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ruthless-with-processes

Getting Ruthless With Your Processes

January 11, 2013 • Business Process, OPERATION, Supply Chain

By Avinash Goyal, Suzanne Heywood & Toby Gibbs

Consistent global processes add value—up to a point. New research helps companies find the right balance between consistency and flexibility

Management processes—everything from how a company manages risk to how it gets supplies for factories to how it manages and develops people—are some of the primary ways that global companies impose order and consistency on a diverse set of global operations. 85 percent of the more than 300 executives we surveyed believe that processes help them share knowledge across divisions and regions, and executives agree that seamless delivery and service processes can be central to meeting customer expectations1. In a world where the pace of competition is increasing faster than ever, best-in-class processes can create competitive advantages in areas such as innovation and risk management.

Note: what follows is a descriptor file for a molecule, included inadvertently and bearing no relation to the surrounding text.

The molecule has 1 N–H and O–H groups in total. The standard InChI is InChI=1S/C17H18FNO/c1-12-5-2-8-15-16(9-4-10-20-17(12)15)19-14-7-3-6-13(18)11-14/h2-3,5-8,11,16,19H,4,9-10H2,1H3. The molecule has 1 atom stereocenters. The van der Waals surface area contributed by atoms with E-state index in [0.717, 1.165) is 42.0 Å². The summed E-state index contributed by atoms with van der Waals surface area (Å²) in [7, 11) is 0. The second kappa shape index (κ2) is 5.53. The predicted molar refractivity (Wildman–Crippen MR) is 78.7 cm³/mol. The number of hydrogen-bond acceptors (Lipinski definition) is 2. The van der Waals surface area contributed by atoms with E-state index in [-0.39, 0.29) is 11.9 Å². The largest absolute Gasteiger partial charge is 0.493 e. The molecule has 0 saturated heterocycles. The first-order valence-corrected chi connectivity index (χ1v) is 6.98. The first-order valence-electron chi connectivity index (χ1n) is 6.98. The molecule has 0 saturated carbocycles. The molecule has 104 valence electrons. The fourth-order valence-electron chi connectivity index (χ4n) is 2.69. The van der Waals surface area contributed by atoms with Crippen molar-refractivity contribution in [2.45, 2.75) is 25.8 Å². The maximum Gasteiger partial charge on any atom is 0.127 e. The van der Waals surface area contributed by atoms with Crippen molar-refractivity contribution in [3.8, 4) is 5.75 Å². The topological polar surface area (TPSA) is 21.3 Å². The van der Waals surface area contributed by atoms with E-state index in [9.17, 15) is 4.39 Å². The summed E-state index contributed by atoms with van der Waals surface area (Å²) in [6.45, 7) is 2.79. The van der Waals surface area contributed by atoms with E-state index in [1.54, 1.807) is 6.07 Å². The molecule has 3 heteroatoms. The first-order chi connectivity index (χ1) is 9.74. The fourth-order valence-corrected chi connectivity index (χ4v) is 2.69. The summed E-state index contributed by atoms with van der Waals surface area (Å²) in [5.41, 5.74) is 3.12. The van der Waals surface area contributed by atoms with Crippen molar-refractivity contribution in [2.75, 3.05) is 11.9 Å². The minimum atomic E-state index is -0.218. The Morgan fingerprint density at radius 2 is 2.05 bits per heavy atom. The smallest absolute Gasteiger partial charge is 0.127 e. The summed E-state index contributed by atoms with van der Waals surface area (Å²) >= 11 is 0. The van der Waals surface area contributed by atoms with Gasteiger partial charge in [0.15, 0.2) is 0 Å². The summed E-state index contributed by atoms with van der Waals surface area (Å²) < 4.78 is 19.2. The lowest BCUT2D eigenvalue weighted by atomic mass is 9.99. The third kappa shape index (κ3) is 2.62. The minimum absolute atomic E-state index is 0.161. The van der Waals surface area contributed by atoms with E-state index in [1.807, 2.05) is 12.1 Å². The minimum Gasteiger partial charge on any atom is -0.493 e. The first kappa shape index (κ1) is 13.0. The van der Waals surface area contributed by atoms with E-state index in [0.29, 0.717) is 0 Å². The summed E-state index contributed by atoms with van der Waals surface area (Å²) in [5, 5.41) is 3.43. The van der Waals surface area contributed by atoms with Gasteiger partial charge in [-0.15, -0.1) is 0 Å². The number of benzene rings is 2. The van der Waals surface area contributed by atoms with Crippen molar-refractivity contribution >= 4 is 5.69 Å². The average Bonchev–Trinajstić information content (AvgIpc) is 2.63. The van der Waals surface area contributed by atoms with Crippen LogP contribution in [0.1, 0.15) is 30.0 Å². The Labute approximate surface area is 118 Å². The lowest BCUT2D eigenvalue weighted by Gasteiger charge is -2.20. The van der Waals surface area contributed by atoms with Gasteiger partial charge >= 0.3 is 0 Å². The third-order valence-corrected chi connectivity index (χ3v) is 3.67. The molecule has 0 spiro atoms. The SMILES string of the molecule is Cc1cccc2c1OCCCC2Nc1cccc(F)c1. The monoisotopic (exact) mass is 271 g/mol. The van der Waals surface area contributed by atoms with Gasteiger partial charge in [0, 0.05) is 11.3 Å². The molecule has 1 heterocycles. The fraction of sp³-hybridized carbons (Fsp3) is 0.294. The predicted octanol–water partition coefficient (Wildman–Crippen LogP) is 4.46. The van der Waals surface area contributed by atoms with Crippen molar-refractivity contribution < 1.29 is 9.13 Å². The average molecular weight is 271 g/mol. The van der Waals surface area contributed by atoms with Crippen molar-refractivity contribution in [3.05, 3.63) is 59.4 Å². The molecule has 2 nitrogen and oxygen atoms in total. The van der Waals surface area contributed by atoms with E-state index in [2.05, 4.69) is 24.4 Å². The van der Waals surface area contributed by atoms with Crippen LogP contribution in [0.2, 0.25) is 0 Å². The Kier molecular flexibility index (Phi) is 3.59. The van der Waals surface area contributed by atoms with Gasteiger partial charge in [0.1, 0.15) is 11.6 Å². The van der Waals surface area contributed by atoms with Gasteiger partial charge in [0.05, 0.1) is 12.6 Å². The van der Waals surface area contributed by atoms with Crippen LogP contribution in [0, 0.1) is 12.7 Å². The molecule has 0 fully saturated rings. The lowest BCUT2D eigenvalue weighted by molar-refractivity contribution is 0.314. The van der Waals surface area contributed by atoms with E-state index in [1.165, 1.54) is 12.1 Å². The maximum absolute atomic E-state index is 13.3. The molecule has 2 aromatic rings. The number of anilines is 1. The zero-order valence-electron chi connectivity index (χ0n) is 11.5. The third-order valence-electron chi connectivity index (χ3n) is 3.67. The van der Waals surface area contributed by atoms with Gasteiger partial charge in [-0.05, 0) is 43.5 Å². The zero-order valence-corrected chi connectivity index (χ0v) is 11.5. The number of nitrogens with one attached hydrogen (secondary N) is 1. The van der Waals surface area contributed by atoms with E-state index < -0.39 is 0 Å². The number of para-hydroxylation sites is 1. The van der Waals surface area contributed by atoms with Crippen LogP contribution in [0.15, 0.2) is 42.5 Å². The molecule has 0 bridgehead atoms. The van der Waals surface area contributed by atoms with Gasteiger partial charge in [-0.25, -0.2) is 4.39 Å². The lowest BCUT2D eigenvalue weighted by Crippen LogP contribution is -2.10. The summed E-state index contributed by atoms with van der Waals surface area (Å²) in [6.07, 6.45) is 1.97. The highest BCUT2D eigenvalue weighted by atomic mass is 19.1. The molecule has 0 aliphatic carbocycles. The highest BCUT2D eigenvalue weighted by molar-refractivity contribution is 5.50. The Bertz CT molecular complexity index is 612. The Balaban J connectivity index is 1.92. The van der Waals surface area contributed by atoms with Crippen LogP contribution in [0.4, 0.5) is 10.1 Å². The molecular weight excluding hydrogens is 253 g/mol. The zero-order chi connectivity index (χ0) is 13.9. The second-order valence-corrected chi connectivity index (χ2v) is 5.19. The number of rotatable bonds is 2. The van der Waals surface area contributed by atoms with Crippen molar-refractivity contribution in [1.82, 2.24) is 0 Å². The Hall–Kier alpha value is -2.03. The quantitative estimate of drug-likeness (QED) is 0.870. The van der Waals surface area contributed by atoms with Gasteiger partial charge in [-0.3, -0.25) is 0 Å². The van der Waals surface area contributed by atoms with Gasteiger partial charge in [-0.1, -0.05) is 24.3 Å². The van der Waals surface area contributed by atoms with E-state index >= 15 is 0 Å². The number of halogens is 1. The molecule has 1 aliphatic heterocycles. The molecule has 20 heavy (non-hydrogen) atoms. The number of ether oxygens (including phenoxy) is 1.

In a world where the pace of competition is increasing faster than ever, best-in-class processes can create competitive advantages in areas such as innovation and risk management.

But our research also shows that global companies are particularly poor at managing their processes. In our survey of executives, processes emerged as one of the 3 weakest aspects of organization out of the 12 we explored. Strengthening them is crucial. However, executives often don’t know where to begin. Often, they have far too many processes: one oil company, an executive told us, had 30 different processes for the simple act of folding a seat on an oil rig. Sometimes, especially when their company has grown by M&A, executives don’t even know what their processes are. Other problems include allocations of authority between central and local leaders that no longer reflect economic reality; the ways that information and communications technology, for all its help in standardizing processes, also freezes them in place; processes that don’t reflect new customer needs such as product-focused sales forces that don’t sell integrated packages; and, perhaps most intractable and ignored, resistance to change.



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